SQL Server 2014 - Views
A brief overview of SQL Server views and how to create them.
In SQL Server, a view is a pre-written query that is stored on the database. A view consists of a SELECT statement, and when you run the view, you see the results of it like you would when opening a table. Some people like to think of a view as a virtual table. This is because a view can pull together data from multiple tables, as well as aggregate data, and present it as though it is a single table.
Benefits of Views
A view can be useful when there are multiple users with different levels of access, who all need to see portions of the data in the database (but not necessarily all of the data). Views can do the following:
- Restrict access to specific rows in a table
- Restrict access to specific columns in a table
- Join columns from multiple tables and present them as though they are part of a single table
- Present aggregate information (such as the results of the COUNT function)
You create a view by using the CREATE VIEW statement, followed by the SELECT statement.
Create a View
We previously used the Query Designer to create a query that selected data from two tables. Let's now take that query and save it as a view called "ToDoList". Basically, all we need to do is put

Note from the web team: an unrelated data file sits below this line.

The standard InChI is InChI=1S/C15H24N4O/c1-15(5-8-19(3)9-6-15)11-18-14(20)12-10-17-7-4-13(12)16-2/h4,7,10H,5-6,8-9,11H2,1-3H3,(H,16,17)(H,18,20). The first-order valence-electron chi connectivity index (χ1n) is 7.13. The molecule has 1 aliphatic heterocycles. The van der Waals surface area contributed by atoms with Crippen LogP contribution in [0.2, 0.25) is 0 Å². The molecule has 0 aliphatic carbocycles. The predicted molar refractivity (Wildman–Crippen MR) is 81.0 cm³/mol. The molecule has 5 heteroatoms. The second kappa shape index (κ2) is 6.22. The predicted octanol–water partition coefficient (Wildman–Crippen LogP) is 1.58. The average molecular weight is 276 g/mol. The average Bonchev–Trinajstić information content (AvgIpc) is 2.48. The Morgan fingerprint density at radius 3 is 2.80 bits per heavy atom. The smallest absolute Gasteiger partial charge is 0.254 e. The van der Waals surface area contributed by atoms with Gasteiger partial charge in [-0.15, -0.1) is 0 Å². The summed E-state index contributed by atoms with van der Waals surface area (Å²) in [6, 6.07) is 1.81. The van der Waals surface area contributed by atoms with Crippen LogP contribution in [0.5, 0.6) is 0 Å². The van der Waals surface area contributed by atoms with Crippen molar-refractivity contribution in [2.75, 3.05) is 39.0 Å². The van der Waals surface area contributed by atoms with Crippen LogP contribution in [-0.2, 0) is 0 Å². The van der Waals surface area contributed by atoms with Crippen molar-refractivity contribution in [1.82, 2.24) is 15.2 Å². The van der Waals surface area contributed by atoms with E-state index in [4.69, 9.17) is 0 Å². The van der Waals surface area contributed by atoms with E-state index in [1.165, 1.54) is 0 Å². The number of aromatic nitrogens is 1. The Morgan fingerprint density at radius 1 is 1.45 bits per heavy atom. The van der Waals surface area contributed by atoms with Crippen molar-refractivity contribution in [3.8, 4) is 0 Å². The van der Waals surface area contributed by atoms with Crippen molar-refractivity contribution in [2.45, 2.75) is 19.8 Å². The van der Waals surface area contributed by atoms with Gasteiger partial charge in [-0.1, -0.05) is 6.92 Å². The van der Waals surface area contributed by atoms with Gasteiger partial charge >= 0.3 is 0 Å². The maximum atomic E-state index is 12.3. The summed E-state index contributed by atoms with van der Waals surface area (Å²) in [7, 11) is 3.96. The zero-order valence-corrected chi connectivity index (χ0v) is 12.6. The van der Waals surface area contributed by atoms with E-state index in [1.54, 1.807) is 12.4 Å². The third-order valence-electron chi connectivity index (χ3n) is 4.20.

CREATE VIEW ToDoList AS in front of the query, like this:
Once you've run the script, refresh the Views folder in the left pane, and you'll see your view sitting there in the left pane:
Running a View
So now that you've created the view, you can view the results simply by selecting it like you would select any table. So instead of typing out the big SELECT statement with the INNER JOIN etc etc, you can simply type
select * from todolist and it will run the full query:
You can also right-click on the view and select "Select Top 1000 Rows".
The view will return up to date data. If the data in the table changes, the results of the view will change too. So if you were to add a new task with a status of "To Do", next time you run the view, it will include the new record in the result set.
Modifing a View
You can modify an existing view by using using ALTER instead of CREATE.
So if we wanted to change the view to use the StatusName field instead of StatusId, we could do this:
You can also right click on the view and select Design to modify your view using the Query Designer.
As you can see, views allow you to save your queries so that you can run them again simply by doing a SELECT on them. But they do have their limitations. They allow you to select data but they don't allow you to perform any business logic, such as conditional statements etc. To do that, you will need a stored procedure.